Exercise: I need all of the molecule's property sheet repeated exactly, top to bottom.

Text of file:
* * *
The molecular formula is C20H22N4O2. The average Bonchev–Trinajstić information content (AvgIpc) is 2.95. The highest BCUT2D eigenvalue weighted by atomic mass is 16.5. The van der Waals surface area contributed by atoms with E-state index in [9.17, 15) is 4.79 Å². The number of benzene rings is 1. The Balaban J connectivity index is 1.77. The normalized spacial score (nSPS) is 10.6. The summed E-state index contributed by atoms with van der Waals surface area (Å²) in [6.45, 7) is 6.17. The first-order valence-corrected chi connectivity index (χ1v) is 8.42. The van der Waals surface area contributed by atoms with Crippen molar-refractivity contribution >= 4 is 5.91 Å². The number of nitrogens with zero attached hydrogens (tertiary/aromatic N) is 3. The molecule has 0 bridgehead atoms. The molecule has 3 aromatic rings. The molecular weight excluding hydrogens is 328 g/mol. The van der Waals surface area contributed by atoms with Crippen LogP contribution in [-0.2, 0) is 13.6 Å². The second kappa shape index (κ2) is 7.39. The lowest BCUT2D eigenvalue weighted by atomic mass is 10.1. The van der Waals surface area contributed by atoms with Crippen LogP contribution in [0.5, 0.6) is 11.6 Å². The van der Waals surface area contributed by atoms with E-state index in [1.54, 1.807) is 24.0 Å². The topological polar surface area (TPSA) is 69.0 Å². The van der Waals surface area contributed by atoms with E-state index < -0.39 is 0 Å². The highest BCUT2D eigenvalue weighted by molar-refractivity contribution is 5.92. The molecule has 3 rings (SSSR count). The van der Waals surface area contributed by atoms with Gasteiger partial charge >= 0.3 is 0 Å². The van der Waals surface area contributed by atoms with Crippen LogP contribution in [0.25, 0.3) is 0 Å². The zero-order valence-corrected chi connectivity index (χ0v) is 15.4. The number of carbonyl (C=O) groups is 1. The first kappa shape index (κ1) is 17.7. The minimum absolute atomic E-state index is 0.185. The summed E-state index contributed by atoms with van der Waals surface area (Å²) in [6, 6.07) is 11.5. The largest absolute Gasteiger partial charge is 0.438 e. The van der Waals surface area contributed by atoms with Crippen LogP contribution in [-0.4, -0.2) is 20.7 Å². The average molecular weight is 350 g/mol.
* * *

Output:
The molecular formula is C20H22N4O2. The average Bonchev–Trinajstić information content (AvgIpc) is 2.95. The highest BCUT2D eigenvalue weighted by atomic mass is 16.5. The van der Waals surface area contributed by atoms with E-state index in [9.17, 15) is 4.79 Å². The number of benzene rings is 1. The Balaban J connectivity index is 1.77. The normalized spacial score (nSPS) is 10.6. The summed E-state index contributed by atoms with van der Waals surface area (Å²) in [6.45, 7) is 6.17. The first-order valence-corrected chi connectivity index (χ1v) is 8.42. The van der Waals surface area contributed by atoms with Crippen molar-refractivity contribution >= 4 is 5.91 Å². The number of nitrogens with zero attached hydrogens (tertiary/aromatic N) is 3. The molecule has 0 bridgehead atoms. The molecule has 3 aromatic rings. The molecular weight excluding hydrogens is 328 g/mol. The van der Waals surface area contributed by atoms with Crippen LogP contribution in [-0.2, 0) is 13.6 Å². The second kappa shape index (κ2) is 7.39. The lowest BCUT2D eigenvalue weighted by atomic mass is 10.1. The van der Waals surface area contributed by atoms with Crippen LogP contribution in [0.5, 0.6) is 11.6 Å². The van der Waals surface area contributed by atoms with E-state index in [1.54, 1.807) is 24.0 Å². The topological polar surface area (TPSA) is 69.0 Å². The van der Waals surface area contributed by atoms with E-state index < -0.39 is 0 Å². The highest BCUT2D eigenvalue weighted by molar-refractivity contribution is 5.92. The molecule has 3 rings (SSSR count). The van der Waals surface area contributed by atoms with Gasteiger partial charge >= 0.3 is 0 Å². The van der Waals surface area contributed by atoms with Crippen LogP contribution in [0.25, 0.3) is 0 Å². The zero-order valence-corrected chi connectivity index (χ0v) is 15.4. The number of carbonyl (C=O) groups is 1. The first kappa shape index (κ1) is 17.7. The minimum absolute atomic E-state index is 0.185. The summed E-state index contributed by atoms with van der Waals surface area (Å²) in [6, 6.07) is 11.5. The largest absolute Gasteiger partial charge is 0.438 e. The van der Waals surface area contributed by atoms with Crippen LogP contribution in [-0.4, -0.2) is 20.7 Å². The average molecular weight is 350 g/mol.